Benchmarks for Apple’s latest and greatest silicon SoC (system-on-a-chip), the M1 Max, have already appeared online, just a few hours after it was unveiled at the Apple Unleashed October 2021 event. The more powerful 10-core M1 Max with 32GB of memory was allegedly the variant used, though as with all leaked benchmark results, don’t take anything as gospel just yet.

With that disclaimer out of the way, the M1 Max achieved a single-core score of 1,749 and a multi-core score of 11,542 if these results are genuine. 

The previous M1-powered 13-inch MacBook Pro achieved 1,732 and 7,590 respectfully on the same test, so while there’s a decent improvement on multi-core performance, these scores feel a tad lackluster when you look at the performance boost Apple was showing off during its presentation.

A benchmark for the Apple M1 Max SoC on Geekbench

(Image credit: Geekbench)

Our socks have not been knocked off

As pointed out by TomsHardware, the M1 Max has twice the performance cores of the original M1 SoC, which makes these benchmarks a tad suspicious.

By another comparison on Geekbench, a Dell XPS 17 running an Intel Core i9-11980HK achieved a single-core score of 1,658 and a multi-core score of 10,059, a little under what’s supposedly being achieved by Apple’s latest flagship chip.

Let’s not get things twisted – it isn’t that the scores are unimpressive, as they sit very comfortably at the top-tier of portable workstation benchmarks, but the margins are pretty slim and the price of the new MacBook Pro 14-inch and MacBook Pro 16-inch can quickly feel ridiculous, with the most affordable M1 Max (32 core) 14-inch MacBook starting at $3,099 / £2,999 / AU$4,649.

Thankfully, there are other things that could also be impacting performance numbers, such as the benchmarks being run on a pre-release version of macOS Monterey

It also reported that the CPU is running a base clock of 24MHz, but Geekbench’s John Poole has since mentioned to MacRumors that this is likely attributed to Geekbench itself not correctly identifying the clock speed of the new M1 Max, rather than there being an issue with the processor.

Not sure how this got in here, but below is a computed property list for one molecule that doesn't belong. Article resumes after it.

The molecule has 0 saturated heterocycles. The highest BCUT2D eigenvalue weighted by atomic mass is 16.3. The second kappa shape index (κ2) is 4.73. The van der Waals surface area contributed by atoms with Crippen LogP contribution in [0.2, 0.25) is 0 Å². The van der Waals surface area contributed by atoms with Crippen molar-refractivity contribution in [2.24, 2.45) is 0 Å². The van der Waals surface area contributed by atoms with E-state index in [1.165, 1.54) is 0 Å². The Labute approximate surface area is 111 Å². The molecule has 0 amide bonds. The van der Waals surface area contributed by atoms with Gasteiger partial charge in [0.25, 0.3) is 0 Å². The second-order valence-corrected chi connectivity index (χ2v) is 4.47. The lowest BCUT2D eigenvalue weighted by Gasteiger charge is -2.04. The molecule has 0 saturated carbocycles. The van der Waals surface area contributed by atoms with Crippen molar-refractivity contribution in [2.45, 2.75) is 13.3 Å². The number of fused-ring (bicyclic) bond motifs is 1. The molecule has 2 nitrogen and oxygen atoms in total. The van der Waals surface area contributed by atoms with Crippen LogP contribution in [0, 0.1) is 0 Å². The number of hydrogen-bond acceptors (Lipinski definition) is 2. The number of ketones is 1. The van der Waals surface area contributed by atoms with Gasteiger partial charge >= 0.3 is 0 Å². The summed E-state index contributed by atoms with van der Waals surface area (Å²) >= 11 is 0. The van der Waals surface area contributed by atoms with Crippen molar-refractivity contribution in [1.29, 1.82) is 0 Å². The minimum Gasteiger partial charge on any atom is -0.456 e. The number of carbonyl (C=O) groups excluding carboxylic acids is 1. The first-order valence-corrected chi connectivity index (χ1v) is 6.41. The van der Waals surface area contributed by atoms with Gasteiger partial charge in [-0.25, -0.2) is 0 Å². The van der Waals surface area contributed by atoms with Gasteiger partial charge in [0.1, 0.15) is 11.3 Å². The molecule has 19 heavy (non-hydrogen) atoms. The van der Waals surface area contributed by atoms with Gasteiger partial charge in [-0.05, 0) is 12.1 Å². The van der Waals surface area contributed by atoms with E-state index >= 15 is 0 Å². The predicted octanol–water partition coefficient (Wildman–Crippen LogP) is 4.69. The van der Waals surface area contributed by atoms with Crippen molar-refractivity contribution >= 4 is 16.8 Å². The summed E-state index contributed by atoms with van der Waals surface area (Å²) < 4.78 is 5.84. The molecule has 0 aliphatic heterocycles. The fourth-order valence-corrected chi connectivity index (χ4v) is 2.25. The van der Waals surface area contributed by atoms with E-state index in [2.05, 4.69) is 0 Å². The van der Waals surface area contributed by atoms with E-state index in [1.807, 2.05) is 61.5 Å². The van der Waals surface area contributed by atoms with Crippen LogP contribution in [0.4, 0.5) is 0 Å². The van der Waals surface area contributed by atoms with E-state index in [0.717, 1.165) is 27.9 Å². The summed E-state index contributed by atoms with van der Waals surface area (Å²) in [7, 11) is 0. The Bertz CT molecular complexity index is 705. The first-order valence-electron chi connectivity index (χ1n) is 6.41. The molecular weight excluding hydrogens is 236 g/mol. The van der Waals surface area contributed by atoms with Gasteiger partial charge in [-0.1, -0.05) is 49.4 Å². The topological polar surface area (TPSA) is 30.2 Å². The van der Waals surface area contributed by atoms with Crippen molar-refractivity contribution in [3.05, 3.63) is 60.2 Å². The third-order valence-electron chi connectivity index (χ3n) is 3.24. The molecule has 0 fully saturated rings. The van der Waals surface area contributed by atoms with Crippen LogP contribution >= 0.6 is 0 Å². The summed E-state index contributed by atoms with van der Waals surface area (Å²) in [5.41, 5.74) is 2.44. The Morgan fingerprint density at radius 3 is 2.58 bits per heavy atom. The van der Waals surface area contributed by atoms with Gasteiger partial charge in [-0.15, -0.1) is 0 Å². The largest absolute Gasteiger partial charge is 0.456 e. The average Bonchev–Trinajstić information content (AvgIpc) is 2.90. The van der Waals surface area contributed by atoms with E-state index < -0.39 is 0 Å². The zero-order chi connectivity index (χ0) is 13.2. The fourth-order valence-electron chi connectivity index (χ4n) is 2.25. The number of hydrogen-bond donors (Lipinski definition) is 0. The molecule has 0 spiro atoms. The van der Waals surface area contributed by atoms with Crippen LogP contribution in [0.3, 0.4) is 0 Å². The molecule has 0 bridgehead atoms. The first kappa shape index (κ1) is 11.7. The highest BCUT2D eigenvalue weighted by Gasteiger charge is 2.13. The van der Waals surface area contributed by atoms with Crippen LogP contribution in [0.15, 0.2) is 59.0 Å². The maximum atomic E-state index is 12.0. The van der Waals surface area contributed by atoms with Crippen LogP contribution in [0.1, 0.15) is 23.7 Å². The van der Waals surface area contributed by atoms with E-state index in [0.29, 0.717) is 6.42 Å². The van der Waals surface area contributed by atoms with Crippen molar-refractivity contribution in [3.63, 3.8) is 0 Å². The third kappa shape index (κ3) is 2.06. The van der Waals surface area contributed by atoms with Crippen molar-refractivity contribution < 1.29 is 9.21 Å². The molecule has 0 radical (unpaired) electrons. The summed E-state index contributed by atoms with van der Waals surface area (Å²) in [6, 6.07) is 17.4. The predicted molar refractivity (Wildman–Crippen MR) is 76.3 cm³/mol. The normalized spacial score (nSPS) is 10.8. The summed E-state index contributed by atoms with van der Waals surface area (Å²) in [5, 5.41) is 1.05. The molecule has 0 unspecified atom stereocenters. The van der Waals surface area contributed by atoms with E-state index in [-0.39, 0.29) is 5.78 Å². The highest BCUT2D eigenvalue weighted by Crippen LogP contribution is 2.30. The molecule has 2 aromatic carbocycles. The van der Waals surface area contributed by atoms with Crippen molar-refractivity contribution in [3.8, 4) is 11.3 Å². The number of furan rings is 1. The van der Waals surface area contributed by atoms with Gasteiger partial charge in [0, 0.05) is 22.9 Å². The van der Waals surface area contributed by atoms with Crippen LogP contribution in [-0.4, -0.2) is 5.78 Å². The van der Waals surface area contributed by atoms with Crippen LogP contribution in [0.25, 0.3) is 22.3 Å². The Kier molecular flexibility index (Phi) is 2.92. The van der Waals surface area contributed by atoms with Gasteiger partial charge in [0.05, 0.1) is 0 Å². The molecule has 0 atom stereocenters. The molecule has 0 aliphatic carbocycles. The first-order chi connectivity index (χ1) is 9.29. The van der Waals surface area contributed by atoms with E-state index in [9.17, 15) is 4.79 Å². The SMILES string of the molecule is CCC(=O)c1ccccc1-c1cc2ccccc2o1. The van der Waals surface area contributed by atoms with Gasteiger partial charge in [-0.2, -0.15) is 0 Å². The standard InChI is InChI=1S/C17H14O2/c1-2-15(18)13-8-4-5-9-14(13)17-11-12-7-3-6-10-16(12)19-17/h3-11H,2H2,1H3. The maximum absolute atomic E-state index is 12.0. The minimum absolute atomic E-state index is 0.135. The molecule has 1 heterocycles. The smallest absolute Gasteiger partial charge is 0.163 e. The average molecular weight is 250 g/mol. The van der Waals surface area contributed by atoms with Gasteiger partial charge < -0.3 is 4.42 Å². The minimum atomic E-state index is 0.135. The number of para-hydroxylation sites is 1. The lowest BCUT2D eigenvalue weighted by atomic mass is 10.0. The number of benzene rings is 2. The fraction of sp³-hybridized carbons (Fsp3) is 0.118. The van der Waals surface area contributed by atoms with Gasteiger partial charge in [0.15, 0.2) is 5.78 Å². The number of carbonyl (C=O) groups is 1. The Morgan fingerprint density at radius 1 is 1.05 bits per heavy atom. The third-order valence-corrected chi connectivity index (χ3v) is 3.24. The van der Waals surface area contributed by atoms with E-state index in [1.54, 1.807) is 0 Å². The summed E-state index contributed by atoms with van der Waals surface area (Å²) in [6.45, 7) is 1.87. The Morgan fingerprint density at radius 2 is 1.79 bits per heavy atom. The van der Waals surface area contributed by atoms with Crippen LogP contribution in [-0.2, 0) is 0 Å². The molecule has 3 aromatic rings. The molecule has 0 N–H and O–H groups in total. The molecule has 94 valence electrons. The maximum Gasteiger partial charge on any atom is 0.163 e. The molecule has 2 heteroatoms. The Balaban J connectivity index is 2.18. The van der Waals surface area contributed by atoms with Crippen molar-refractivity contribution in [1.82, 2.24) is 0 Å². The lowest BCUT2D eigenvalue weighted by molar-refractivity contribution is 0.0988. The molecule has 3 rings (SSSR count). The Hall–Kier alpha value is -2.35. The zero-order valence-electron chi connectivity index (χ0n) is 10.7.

Regardless of our feelings on the performance jump, Apple has proved itself to be a formidable rival to its competitors, despite Intel and AMD having decades of developmental experience.

Opinion: Mac is back baby

The MacBook Pro 14-inch (2021) featuring a model wearing vivid, colorful clothing

(Image credit: Apple)

Ugly camera notch aside, both of the latest MacBook Pro devices equipped with the M1 Max feel like the first Apple laptop to really appeal to its intended market for some time. These scores, while not mind-blowing when stacked against the rest of the mobile workstation market, have shown that you can get near-desktop Mac performance on a portable Mac laptop, with the ‌M1‌ Max outperforming every current Mac device other than the Mac Pro and iMac Pro models that are equipped with Intel’s high-end 16 to 24-core Xeon chips.

Additional variety to the CPU/GPU market is always welcome too, given the near-monopoly that previously existed. Macs have long been favored by those working in creative jobs such as video and audio editing, but the previous MacBook models missed a few beats by removing ports and including that divisive Touch Bar

With this fresh look and powerful SoC, the MacBook Pro no longer feels like an expensive folly for some people. Even if these benchmarks are accurate when re-testing on a full macOS Monterey build, the M1 Max is plenty powerful enough to run the demanding applications it promised it could during the Apple Fall Event. Now we just need to see if those promised performance boosts are achievable.